economy - is promising to bring A quick look at how


markets are faring. The word is cautious today. They are


waiting to see what Donald Trump will do when he act she gets into


office. -- he. He has promised infrastructure investment and low


tax rates, which could appeal to businesses, but they are holding


their breath. Trump and China are likely


drivers for commodity Meaning the future for


natural resource companies But Vedanta Resources,


one of the world's largest mining companies is unafraid


of potential protectionist policies. But has he largely


ignored the negative possibilities of tit-for-tat trade


wars with China and other countries? Anil Agarwal founded the Group in


1979 and is the Executive Chairman He joins us now from


the World Economic Forum in Davos. Can we start with this, global


companies like yours, you need free trade to create jobs and boost


growth, what is your message to Donald Trump? Yeah, we have a very


good relationship with America and India. Our companies, our company is


1% GDP of the country, we produce oil, zinc, aluminium, and I've been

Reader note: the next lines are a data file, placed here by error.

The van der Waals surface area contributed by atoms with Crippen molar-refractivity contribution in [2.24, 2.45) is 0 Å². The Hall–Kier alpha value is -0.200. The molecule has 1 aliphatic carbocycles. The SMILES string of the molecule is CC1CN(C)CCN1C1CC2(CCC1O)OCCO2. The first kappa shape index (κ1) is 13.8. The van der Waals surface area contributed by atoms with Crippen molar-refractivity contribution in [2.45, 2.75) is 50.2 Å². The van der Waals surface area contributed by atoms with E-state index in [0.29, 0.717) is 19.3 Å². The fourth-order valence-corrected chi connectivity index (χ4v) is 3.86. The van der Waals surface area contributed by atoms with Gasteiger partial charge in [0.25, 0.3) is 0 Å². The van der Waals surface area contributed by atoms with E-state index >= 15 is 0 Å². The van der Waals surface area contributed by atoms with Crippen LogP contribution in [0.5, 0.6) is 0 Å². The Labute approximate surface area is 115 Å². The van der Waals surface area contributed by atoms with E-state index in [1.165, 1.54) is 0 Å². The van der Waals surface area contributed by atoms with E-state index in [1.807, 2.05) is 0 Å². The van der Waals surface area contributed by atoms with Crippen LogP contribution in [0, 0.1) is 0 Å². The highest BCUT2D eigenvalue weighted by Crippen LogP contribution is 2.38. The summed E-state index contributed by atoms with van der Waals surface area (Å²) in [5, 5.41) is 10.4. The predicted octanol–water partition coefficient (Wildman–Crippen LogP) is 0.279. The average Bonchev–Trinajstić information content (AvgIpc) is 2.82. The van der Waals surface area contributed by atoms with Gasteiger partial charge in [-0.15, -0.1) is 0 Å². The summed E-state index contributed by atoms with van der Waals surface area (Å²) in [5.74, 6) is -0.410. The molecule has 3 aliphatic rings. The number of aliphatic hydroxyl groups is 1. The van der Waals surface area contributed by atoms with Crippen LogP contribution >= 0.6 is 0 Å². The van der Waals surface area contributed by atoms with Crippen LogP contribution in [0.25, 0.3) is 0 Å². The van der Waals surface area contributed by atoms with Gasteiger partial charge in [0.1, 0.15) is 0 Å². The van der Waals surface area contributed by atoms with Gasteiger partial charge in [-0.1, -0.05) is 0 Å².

hearing about his speech and to support his country for more jobs. I


think Brexit is doing the same. India are doing the same. Trump is


doing the same. Everyone has to hold onto their people and create more


jobs I think he will look at that. He will look at this as a win-win


situation where everybody can win, but as far as our country is


concerned, we have a very good alignment with America. I want to


ask you this. I will give you a break so you can swallow.


Responsible leadership has been a big theme at Davos and we have got


to ask you, your company has come under scrutiny, you have been


criticised about your environmental impact. A team of top analysts in


your country in India have described the data as being in total contempt


of the law. No, this is absolutely incorrect. We are one of the world's


best. We ranked one of the best. When you are in the resource


industry you have got to be very careful and we use technology today.


We are a new company and we can't do anything which is not right. Our


environmental norms. India hardly produces anything and India has only


done anything, about 10%, compare to the world, 90%, we import most of


our oil and this government is completely looking to how we reform